Lancashire Evening Post - Saturday 13 February 1904
Once again Everton have proved themselves conspicuously uncertain side. After a really fine run they went down completely at Middlesbrough a fortnight since. There was a disposition to regard this as a fluke, but when it was followed by defeat Goodison Park in the Cup there was feeling akin to disgust in the camp. It had seemed as if the club had a rare chance of earning distinction in the ties. With no possibility of falling low in the League table, and with no outstanding chance of the championship, the time was in every sense opportune for a great effort to secure the national trophy. However, the occasion found the players unequal to the demands upon them. Tom Booth tried in splendid fashion to rally his men to their best form, but even Wolstenholme and Abbott, his immediate colleagues, were found wanting; and the defeat was deserved. And now, I suppose, the Evertonians will affect to console themselves with the fact that they will be able to give undividual attention to their efforts after the League championship. Likely enough they will startle us now and again with brilliant victorties, for, in form, they a fine side; but they are so erratic that i have not the elast faith in them developing a sufficiently consistent vein to get to the top and keep there.

February 13, 1904. The Liverpool Football Echo
Lancashire Combination “A” Division (Game 19)
Bury were the visitors at Goodison Park this afternoon when there was a good attendance despite the atmospheric conditions. The following were the teams: - Everton: - Dent goal, Gordon, and R Balmer, backs, Clayton, Russell, and Makepeace, half-backs, Rankin, Sheridan, Meredith, O'Hagan, and Simpson forwards. Bury: - Monteith goal Hedson, and Gregory, backs, Mills, Brown, and Butterworthy, half-backs, White, Lamberton, Green, Houghton, and Bull, forwards. Green opened the game on behalf of the visitors, and even play characterised the initial stages. Everton assumed the aggressive and Monteith was called upon to save a good shot from Sheridan. In the next few minutes the visitors goal had a narrow escape. One of the Bury defenders almost putting the leather though his own goal. A couple of unproductive corners fell to Everton. The slippery state of the ground hampered the players more so Bury, and Everton being able to keep more on the best progress. Gordon tested Montieth with a good shot, after which Meredith opened the home score. A smart run up the field by the Bury men was without result, and Everton again swarmed round the visitor's defence, Meredith putting on a second goal. Again they got down but were never dangerous, and the Blues were soon attacking again. Simpson and O'Hagan were conspicuous on the left wing. After Sheridan had caused the visitors custodian to clear a swift shot. Everton were awarded a penalty kick. This was entrusted to Makepeace, who made no mistake, and put the leather into the net, thus notching Everton third point. Everton at the interval leading by three goals to nil. Final Result Everton 3 Bury 2

Athletic News - Monday 15 February 1904
By The Shaker
Although on the general average since Bury became participants in First Division football, they have had rather the better of Everton in the matter of points, the teams stand exactly level on the question of goal scoring, viz., thirty each, the Evertonians have annexed three League points this season at the expense of the East Lancashire representatives. In lieu of the expected 10,000 to 12,000 onlookers, the treasury drew from only about 3,000, and officialdom may account themselves lucky to get that. The fact is that the management of the club require to take in hand at the earliest opportunity the question of covering the open stands. The sooner this matter is boldly faced the better for the finances of the club.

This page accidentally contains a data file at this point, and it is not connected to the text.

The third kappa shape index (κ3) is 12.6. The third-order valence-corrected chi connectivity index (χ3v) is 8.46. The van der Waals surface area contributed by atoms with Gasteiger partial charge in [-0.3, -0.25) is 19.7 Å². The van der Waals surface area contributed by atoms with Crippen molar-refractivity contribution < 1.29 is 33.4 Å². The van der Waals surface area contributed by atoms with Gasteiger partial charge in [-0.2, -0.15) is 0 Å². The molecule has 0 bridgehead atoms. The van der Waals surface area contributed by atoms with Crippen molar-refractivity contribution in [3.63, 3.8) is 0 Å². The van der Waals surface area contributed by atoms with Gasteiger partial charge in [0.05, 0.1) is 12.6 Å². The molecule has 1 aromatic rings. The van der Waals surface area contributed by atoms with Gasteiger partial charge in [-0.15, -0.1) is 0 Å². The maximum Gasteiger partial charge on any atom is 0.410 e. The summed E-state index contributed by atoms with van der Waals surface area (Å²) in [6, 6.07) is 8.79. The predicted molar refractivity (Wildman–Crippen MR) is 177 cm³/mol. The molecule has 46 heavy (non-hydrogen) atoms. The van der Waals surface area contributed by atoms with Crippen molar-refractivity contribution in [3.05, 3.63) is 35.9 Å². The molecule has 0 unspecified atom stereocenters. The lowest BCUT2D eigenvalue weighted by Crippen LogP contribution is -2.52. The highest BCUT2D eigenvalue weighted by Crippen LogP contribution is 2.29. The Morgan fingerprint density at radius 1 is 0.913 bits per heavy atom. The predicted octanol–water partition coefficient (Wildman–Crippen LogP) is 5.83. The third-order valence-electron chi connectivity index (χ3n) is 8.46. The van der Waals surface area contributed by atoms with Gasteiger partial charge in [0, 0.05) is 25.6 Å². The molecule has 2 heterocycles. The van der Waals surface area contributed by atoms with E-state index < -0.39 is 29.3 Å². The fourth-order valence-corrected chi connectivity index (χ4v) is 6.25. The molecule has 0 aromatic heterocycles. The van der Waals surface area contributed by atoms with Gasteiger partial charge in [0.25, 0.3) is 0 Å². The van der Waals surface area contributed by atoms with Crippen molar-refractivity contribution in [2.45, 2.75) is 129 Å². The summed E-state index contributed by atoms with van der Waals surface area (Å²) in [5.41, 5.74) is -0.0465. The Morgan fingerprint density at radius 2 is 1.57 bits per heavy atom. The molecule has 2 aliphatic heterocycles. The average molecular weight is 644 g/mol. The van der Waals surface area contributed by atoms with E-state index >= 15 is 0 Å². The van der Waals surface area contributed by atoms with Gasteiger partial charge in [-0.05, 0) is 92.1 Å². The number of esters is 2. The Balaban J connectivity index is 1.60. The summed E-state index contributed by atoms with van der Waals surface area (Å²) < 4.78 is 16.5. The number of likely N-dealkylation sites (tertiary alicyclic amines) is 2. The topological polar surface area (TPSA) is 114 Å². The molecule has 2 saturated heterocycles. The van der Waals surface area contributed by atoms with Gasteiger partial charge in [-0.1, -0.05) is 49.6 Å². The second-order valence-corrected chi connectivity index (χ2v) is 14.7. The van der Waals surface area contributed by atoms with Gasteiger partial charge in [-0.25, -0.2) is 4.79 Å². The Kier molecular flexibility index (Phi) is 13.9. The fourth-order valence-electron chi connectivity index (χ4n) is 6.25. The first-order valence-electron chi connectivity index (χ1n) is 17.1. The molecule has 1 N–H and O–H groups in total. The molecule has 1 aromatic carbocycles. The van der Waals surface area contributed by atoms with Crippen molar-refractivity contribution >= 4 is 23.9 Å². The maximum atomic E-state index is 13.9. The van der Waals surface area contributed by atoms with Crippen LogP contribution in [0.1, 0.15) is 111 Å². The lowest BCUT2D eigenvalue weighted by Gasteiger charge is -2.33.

Everton were fortunate to have the wind at their backs at the start, and for the first ten minutes they were all over the Bury defence. It was at this stage that Montgomery came out of his shell with some classic work between the posts; it could not have been excelled, albeit at least two of his saves struck one as a trifle lucky. After this, although Everton had decidedly the balance of the exchanges to the interval. Bury were by no means idle, and some rousing attacks were engineered and almost pushed home. On resuming, Bury had just as much of the play as had fallen to Everton in the first half, but the “Shakers” had perhaps harder luck. Time and again the Everton goal appeared on the point of falling, and once when three Bury attackers and Kitchen met in close strife a few yards from the goal centre, it looked as if nothing could avert a downfall. The ball came out of the ruck, apparently from the foot of Swann, with terrific force, and the spectators cheered wildly, believing that penetration had been accomplished. But the disappointment was keen as the ball came back again, having evidently struck the crossbar and rebounded into play. An incident quite as exciting took place in the second half at the Bury end. Montgomery had cleared from Hardman and fisted away, when back the ball came plumb into the centre of the goal. Montgomery secured, and running out with the ball his hands was about to kick away when Settle kicked the ball from his grasp, and Booth pouncing thereon, lifted into the goal. The spectators scarcely breathed as the ball dropped into an apparently defenseless goal. At the critical moment, however, McEwan sprang into the breach, looked about to fist out, but evidently finding the ball reachable with his head, applied his cranium to the leather, which bounded out of harm’s way, materially assisted thereto a timely application of the Bury captain’s toe. It was thrilling moment, and the crowd cheered as if a goal had been scored.